MojoKid writes "Game designer Richard Browne has come out swinging in favor of the rumored antipiracy features in the next-gen PlayStation Orbis and Xbox Durango. 'The real cost of used games is the damage that is being wrought on the creativity and variety of games available to the consumer,' Browne writes. Browne's comments echo those of influential programmer and Raspberry Pi developer David Braben, who wrote last month that '...pre-owned has really killed core games. It's killing single player games in particular, because they will get pre-owned, and it means your day one sales are it, making them super high risk.' Both Browne and Braben conflate hating GameStop (a thoroughly reasonable life choice) with the supposed evils of the used games market. Braben goes so far as to claim that used games are actually responsible for high game prices and that 'prices would have come down long ago if the industry was getting a share of the resells.' Amazingly, no game publishers have stepped forward to publicly pledge themselves to lower game prices in exchange for a cut of used game sales. Publishers are hammering Gamestop (and recruiting developers to do the same) because it's easier than admitting that the current system is fundamentally broken."
coondoggie writes "DARPA's experimental Hypersonic Technology Vehicle (HTV-2), lost significant portions of its outer skin and became uncontrollable after three minutes of sustained Mach 20 speed last August. That was the conclusion of an independent engineering review board investigating the cause of what DARPA calls a 'flight anomaly' in the second test flight of the HTV-2. Quoting the report: 'The resulting gaps created strong, impulsive shock waves around the vehicle as it traveled nearly 13,000 miles per hour, causing the vehicle to roll abruptly. Based on knowledge gained from the first flight in 2010 and incorporated into the second flight, the vehicle's aerodynamic stability allowed it to right itself successfully after several shockwave-induced rolls. Eventually, however, the severity of the continued disturbances finally exceeded the vehicle's ability to recover.'"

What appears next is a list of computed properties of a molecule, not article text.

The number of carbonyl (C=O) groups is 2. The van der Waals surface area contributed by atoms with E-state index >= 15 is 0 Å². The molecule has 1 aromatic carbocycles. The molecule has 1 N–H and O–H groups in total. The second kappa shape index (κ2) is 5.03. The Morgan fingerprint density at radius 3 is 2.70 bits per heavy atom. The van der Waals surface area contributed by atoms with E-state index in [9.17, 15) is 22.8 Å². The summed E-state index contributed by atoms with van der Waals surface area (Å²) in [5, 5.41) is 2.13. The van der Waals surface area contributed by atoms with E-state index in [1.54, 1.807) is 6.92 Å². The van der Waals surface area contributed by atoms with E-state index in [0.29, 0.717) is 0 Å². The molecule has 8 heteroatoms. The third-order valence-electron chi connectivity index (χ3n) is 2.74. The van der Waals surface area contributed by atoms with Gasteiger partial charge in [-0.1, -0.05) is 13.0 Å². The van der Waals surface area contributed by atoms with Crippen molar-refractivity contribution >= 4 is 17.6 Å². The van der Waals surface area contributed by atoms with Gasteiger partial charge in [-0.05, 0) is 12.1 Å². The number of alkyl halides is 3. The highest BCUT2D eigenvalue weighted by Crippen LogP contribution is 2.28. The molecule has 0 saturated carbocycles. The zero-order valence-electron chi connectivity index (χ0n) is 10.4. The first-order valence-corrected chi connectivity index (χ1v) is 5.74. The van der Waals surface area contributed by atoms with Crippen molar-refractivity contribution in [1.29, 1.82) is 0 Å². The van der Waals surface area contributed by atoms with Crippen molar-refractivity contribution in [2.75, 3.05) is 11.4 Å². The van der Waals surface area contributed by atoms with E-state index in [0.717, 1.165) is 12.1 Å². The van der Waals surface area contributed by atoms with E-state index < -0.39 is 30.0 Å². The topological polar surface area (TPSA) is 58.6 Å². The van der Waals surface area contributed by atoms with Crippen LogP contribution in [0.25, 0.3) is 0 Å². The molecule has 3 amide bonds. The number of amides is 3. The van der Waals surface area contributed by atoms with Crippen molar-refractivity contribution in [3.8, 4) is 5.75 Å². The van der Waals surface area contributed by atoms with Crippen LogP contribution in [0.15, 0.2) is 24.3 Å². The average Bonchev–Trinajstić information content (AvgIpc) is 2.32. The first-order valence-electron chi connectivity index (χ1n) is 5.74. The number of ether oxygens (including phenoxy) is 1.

pigrabbitbear writes "Those who continue to inflate the tech bubble will be quick to remind us all of how they've learned from the past. That this time, it's simply different. They do have a point. Silicon Valley (and Alley) have matured. Startups these days are focused, driven, and efficient, creating products that people actually use. In a period of less than a year after its launch, Instagram was used by 5 million users, who by August of 2011 had uploaded 150 million photos. But even with these impressive results, it's impossible to ignore the fact that many of the fundamental economic factors that led the first bubble remain." A couple other readers contributed similar articles — Instagram's sale seems to have solidified the idea for many that we're in the midst of another tech bubble, though some are more certain about it than others.
Eponymous Hero writes "Does dark matter exist or doesn't it? It seems these results don't shed as much light as we'd hoped. 'Moni Bidin says he's not sure whether dark matter exists or not. But he says that his team's survey (PDF) is the most comprehensive of its type ever done, and the puzzling results must be reckoned with. "We don't have a good comprehension of what is going on," he says.' This has the smell of a Neutrinogate scandal, but at least we've been warned about the shoulder shrugging. 'As an example, Newberg notes that the researchers assumed that the group of stars they examined were smoothly distributed above and below the plane of the Milky Way. But if the distribution turns out to be lumpier, as is the case for stars in the outer parts of the galaxy, then the resulting calculations of dark matter density could be incorrect. Flynn agrees that there are a number of ways that the method employed by Moni Bidin and his co-authors "could get it wrong."'"